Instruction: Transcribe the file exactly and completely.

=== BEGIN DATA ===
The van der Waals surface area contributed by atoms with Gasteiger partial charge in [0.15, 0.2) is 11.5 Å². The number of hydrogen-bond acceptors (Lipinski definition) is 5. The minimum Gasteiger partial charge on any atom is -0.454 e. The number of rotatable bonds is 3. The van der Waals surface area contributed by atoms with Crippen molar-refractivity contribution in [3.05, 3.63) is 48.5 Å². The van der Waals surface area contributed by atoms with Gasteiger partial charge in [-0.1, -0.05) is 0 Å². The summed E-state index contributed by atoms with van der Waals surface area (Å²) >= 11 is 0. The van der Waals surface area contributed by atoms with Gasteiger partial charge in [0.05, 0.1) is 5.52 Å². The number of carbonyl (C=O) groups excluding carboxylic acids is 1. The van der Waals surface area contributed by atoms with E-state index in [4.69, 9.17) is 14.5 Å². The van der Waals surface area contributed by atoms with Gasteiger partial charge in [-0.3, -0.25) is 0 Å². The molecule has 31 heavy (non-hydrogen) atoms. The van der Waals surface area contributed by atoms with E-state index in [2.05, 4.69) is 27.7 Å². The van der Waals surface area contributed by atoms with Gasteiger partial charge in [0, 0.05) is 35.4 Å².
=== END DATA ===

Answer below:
The van der Waals surface area contributed by atoms with Gasteiger partial charge in [0.15, 0.2) is 11.5 Å². The number of hydrogen-bond acceptors (Lipinski definition) is 5. The minimum Gasteiger partial charge on any atom is -0.454 e. The number of rotatable bonds is 3. The van der Waals surface area contributed by atoms with Crippen molar-refractivity contribution in [3.05, 3.63) is 48.5 Å². The van der Waals surface area contributed by atoms with Gasteiger partial charge in [-0.1, -0.05) is 0 Å². The summed E-state index contributed by atoms with van der Waals surface area (Å²) >= 11 is 0. The van der Waals surface area contributed by atoms with Gasteiger partial charge in [0.05, 0.1) is 5.52 Å². The number of carbonyl (C=O) groups excluding carboxylic acids is 1. The van der Waals surface area contributed by atoms with E-state index in [4.69, 9.17) is 14.5 Å². The van der Waals surface area contributed by atoms with Gasteiger partial charge in [-0.3, -0.25) is 0 Å². The molecule has 31 heavy (non-hydrogen) atoms. The van der Waals surface area contributed by atoms with E-state index in [2.05, 4.69) is 27.7 Å². The van der Waals surface area contributed by atoms with Gasteiger partial charge in [0, 0.05) is 35.4 Å².